Well, isn’t that a good question.

By human nature, we don’t appreciate pain and suffering. So, why are Christians so tolerant of God, who may not grant their wishes answer their prayers with desired results? Wouldn’t it make sense that God would want his children to be happy? Wouldn’t he want us to live a comfortable life, free from stress, trials, despair, fear and disappointment?

Not all the time.

And we know that for those who love God all things work together for good, for those who are called according to his purpose.
~Romans 8:28

Well, that sounds a bit trite, doesn’t it? It sounds like a great way to excuse God from ensuring “his children” are safe and happy. After all, isn’t he a Cosmic Vending Machine…a Divine Sugar Daddy…that’s there to grant our whims and wishes, and give us what we want if we agree to stick with him?

It’s a hard mindset to adopt…this suffering-for-no-apparent-good-reason thing. In reality, this is why many people walk away from Christianity. We seem to think this is a negotiable “you do [this] for me and I’ll do [this] for you” type of arrangement. Mutual benefit….but only on our terms.

Newsflash: we need to get over ourselves and see what is actually happening. After all, if you’re a parent, how many times do we say ‘no’ to our children when they whine about what they want? How many times do we let them struggle with a project or learning a new skill? Parenting is hard…it’s difficult to mold our children into responsible adults. If we step in and make their lives easy all the time, what does that teach them?

Consider it all joy, my brethren, when you encounter various trials, knowing that the testing of your faith produces endurance. And let endurance have its perfect result, that you may be perfect and complete, lacking in nothing. . . . Blessed is the man who perseveres under trial; for once he has been approved, he will receive the crown of life, which the Lord has promised to those who love Him.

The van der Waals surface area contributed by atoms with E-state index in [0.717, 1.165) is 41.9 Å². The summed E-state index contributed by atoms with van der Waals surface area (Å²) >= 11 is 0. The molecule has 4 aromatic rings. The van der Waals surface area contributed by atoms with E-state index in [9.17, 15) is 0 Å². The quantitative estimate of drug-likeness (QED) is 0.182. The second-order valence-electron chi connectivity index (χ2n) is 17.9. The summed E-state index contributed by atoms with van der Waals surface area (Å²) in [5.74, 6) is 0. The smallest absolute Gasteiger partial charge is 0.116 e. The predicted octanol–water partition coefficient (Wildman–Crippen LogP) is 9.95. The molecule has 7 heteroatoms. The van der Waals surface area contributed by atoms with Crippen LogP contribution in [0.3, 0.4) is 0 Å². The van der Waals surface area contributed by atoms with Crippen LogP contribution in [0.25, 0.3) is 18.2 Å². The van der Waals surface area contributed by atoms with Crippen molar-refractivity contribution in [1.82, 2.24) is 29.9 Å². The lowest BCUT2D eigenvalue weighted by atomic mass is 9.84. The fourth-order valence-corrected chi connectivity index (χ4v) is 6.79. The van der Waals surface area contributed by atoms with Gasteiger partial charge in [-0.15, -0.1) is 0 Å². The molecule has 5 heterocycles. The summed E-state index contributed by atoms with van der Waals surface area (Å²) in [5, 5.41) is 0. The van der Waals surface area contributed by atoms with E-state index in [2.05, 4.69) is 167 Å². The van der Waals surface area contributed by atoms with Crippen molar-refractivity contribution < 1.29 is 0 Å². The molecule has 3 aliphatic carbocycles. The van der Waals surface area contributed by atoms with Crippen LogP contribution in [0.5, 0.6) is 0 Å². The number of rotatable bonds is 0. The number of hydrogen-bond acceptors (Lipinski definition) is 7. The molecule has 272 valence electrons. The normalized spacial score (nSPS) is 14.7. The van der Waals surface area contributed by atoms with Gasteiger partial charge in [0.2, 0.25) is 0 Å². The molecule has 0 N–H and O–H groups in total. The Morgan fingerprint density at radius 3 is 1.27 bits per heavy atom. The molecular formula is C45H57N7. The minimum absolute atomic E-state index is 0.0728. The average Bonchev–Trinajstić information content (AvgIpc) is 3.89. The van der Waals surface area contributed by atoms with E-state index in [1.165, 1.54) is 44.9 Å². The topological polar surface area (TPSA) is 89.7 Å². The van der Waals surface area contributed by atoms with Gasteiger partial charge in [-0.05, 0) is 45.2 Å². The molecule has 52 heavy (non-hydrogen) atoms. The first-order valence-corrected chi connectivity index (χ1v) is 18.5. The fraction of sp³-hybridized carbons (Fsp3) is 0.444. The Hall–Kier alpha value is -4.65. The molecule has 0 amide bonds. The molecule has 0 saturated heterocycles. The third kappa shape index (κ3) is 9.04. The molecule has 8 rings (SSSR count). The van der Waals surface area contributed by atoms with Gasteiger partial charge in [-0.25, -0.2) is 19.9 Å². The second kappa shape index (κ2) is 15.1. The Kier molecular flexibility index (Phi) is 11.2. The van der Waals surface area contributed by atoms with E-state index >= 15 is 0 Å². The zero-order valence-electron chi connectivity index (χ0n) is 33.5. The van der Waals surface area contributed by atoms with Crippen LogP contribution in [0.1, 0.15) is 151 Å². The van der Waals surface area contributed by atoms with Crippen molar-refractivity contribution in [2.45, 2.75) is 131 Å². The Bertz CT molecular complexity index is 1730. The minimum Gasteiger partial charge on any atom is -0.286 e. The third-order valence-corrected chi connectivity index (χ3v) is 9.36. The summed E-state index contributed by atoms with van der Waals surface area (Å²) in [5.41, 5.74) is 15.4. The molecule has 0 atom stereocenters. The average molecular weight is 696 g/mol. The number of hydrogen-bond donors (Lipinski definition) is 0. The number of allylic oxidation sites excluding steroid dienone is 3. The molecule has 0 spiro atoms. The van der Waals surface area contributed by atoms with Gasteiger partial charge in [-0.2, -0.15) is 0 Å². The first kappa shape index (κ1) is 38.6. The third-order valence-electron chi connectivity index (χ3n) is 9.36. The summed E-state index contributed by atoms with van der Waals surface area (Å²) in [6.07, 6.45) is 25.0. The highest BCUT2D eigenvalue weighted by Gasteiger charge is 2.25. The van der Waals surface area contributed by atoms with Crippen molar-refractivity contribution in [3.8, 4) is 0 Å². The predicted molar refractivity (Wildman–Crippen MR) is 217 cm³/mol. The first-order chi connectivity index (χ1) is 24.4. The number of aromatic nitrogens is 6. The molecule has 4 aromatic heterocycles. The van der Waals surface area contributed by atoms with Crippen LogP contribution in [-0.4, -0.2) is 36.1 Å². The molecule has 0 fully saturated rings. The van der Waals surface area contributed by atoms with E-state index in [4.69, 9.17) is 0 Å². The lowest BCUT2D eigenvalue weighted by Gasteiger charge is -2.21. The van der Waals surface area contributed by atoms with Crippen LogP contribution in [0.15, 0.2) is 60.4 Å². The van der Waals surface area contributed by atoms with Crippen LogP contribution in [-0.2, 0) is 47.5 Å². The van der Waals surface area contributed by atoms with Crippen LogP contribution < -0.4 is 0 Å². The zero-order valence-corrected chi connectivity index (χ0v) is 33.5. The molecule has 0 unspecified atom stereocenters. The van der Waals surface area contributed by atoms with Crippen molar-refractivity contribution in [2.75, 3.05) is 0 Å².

~James 1:2-4,12

Trials, persecution, suffering, despair, disaster, challenges, failures….they all work to build character. When facing the challenges of life, the Christian realizes these things cannot be overcome without help….and that strength comes from a humble heart and the reliance on a sovereign God that knows what we need, and when we need it. Although, during those time, it usually bothers the control freak in all of us that we’re not privy to the bigger plan. We like being masters of our own destiny…just like our children.

But he said to me, “My grace is sufficient for you, for my power is made perfect in weakness.” Therefore I will boast all the more gladly about my weaknesses, so that Christ’s power may rest on me. That is why, for Christ’s sake, I delight in weaknesses, in insults, in hardships, in persecutions, in difficulties. For when I am weak, then I am strong.
~2 Corinthians 12:9-11

Paul said it so well. All to often our prayers sound like this: “Puleeeeeze God…take this (fill in the blank) away from me.” When, in fact, it would be better to pray: “Help me through this, Lord, and show me what I’m suppose to learn from it.” Big difference.

While on this earth as a man, Jesus asked God the Father to take away what was about to happen to him. Jesus, the divine, accepted the persecution, suffering and, ultimately, death knowing his suffering was fulfilling a larger, more beneficial plan for redemption and salvation. And because Jesus experienced suffering, fear, disappointment, pain and despair while as a man, He uniquely understands when we experienced the same. Christians draw closer to Jesus during those times in our lives because we know He understands and will not abandon us. We may not like His methods, but we trust in His mercy and grace to make us stronger and shape us into a better being.

Linking up with those who share
at Songography and Life Through the Lens.

Sick kitty

Guess I can cross another item off the bucket list. I didn’t realize this experience was even on the list, and it was definitely a first for me.